Kevorkian 101: Understanding Dr. Death with Books

Kevorkian 101: Understanding Dr. Death with Books

File under: Things that creep us out. Today marks the 13th anniversary of Jack Kevorkian’s conviction for second-degree murder. Known as “Dr. Death,” Kevorkian was a physician who rallied passionately throughout the 90s for the decriminalization of euthanasia. He had already established himself as a controversial figure when, in 1998, CBS’s “60 Minutes” televised a tape of Kevorkian administering a lethal injection to a consenting patient, lateral sclerosis sufferer Thomas Youk. Kevorkian dared authorities to prosecute, and they took him up on the challenge. After a much-publicized trial, Kevorkian was sentenced to 10 to 25 years in prison. He was released on parole in 2007 and died in June of 2011, at the age of 83.

Kevorkian’s sentencing was a major turning point in the euthanasia debate—one that continues today. These titles will serve as a guide to the controversy and the man behind it.

The Man Behind the Moniker
Just five years before his death in 2011, Kevorkian sat down with biographer Neal Nicol and opened up about his life and the personal motives that led to him to argue vehemently for patients’ right to die. Kevorkian was famously reticent about his personal history, and “Between the Dying and the Dead: Dr. Jack Kevorikian’s Life and Battle to Legalize Euthanasia” presents a unique look at the man—born to Armenian immigrants in small-town Michigan, prone to failure and frustration early in his career—who would become known to the nation as “Dr. Death.”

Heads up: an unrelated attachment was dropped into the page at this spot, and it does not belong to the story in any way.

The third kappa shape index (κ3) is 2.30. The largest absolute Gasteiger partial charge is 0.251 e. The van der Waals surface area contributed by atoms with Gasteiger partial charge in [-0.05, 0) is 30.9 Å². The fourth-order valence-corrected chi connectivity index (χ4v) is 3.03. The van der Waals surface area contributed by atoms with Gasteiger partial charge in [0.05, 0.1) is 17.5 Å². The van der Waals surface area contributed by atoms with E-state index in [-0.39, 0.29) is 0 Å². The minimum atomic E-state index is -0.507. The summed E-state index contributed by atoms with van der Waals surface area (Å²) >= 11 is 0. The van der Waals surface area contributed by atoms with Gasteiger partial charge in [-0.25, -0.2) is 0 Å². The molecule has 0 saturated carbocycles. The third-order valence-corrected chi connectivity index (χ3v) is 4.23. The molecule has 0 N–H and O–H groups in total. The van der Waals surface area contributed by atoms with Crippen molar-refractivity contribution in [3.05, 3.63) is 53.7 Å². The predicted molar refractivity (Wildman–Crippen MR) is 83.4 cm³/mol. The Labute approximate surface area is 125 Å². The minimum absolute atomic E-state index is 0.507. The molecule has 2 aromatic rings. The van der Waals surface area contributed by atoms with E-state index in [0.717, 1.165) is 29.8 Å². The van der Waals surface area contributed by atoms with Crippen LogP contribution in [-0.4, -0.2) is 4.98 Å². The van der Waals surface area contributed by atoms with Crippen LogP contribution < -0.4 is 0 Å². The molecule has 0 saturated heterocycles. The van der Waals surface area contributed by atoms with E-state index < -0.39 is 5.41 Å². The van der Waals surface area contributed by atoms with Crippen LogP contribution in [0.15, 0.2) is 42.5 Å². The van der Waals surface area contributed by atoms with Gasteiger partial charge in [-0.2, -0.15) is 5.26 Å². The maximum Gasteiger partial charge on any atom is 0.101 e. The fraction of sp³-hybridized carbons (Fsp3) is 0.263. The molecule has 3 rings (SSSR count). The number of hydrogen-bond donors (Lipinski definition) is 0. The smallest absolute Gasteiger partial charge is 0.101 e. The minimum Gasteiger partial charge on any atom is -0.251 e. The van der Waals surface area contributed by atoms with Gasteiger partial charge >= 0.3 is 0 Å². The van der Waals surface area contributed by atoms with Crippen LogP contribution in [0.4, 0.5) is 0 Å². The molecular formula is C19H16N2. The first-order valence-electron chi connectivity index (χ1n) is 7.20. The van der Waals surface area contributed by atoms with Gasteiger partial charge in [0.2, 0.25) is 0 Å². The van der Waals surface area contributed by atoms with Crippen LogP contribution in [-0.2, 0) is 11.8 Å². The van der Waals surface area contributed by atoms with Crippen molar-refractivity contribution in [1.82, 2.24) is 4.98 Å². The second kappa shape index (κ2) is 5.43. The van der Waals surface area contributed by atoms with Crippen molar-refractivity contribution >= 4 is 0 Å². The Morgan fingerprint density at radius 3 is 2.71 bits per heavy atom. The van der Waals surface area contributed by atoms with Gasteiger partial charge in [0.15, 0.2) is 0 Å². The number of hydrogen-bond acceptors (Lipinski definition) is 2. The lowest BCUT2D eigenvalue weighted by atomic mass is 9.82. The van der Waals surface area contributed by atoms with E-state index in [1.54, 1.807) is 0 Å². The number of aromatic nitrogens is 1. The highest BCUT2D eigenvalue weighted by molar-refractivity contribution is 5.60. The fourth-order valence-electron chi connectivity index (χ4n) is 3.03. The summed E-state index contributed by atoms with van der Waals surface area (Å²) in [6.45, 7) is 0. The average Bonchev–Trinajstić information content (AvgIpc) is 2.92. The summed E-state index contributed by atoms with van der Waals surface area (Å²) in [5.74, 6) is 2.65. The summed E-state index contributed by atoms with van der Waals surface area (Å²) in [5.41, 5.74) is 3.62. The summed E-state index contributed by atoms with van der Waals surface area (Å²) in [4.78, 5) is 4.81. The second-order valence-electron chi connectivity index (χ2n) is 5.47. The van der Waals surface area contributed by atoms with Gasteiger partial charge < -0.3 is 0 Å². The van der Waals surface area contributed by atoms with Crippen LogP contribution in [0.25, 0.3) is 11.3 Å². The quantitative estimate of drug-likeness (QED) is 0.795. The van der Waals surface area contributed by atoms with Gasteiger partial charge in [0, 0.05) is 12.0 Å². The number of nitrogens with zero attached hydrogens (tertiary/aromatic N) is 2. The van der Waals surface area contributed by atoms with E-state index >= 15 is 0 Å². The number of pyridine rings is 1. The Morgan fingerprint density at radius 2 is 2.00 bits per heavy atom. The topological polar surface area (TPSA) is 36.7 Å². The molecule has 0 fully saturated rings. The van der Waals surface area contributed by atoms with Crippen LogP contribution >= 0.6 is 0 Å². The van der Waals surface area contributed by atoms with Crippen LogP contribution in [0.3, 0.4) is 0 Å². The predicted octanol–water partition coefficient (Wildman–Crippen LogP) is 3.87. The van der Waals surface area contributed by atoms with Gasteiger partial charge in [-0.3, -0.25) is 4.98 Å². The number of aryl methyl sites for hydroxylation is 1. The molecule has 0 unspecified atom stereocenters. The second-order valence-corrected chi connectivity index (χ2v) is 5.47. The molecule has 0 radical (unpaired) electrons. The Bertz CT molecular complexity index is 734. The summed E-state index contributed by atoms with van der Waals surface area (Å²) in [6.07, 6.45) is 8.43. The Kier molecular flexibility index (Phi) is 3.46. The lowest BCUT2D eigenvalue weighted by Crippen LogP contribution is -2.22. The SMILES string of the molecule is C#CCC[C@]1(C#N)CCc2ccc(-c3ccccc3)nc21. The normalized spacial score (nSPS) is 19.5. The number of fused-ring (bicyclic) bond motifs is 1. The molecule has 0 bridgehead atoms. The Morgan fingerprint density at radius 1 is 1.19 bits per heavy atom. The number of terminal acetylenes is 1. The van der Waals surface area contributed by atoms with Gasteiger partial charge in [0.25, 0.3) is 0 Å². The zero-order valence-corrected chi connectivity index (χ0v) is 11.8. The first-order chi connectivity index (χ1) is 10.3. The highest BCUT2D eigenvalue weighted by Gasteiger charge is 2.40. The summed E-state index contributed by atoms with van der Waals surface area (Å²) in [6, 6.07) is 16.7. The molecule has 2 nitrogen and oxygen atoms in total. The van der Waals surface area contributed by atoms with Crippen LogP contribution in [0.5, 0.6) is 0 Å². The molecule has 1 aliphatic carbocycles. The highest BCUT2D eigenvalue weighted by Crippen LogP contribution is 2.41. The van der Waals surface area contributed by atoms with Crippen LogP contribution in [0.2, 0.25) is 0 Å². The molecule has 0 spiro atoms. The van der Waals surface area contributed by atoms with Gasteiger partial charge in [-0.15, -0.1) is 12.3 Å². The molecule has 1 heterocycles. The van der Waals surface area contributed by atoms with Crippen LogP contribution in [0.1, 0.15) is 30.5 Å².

In His Own Words
In the controversial “Prescription: Medicide: The Goodness of Planned Death,” Kevorkian lays out his full defense of euthanasia, championing it as a means not of causing death but of ending suffering. Kevorkian is strikingly compassionate when discussing his ideas and practices. Here you’ll find his recollection of Janet Adkins, a terminally ill Alzheimer’s sufferer who became the first patient to choose to die with his assistance, and his argument for extending the right to die to non-terminally-ill patients and Death Row inmates. He also reports on his invention of two “suicide machines”: the “Thanatron” (meaning “death machine”) and the “Mercitron (meaning: “mercy machine”).

A Novel Interpretation
In his 1999 novel, “God Bless You, Dr. Kevorkian,” Kurt Vonnegut (self-imagined here as a fictional “reporter on the afterlife”) is dispatched into the strange and fascinating expanse of the afterlife, with the help of—you guessed it—Dr. Jack. Kevorkian’s brief role is one of many cameos in the novel—once past the Pearly Gates, Vonnegut also runs into William Shakespeare, Mary Shelley and James Earl Ray, among others. The novel, though, remains a weirdly admiring tribute to a man synonymous with death, from a novelist whose work is so often preoccupied with it.

The Straight Story
Derek Humphry’s “Final Exit: The Practicalities of Self-Deliverance and Assisted Suicide for the Dying” is a no-frills, unbiased assessment of the debate. Cutting through medical jargon and reactionary hype alike, the author explains in full the benefits and drawbacks—medically, legally, ethically and biologically—of the practice. At times it can seem impossible to separate the issue of euthanasia from the strong language and moral controversy it provokes—“Final Exit” boils it down to the basics.

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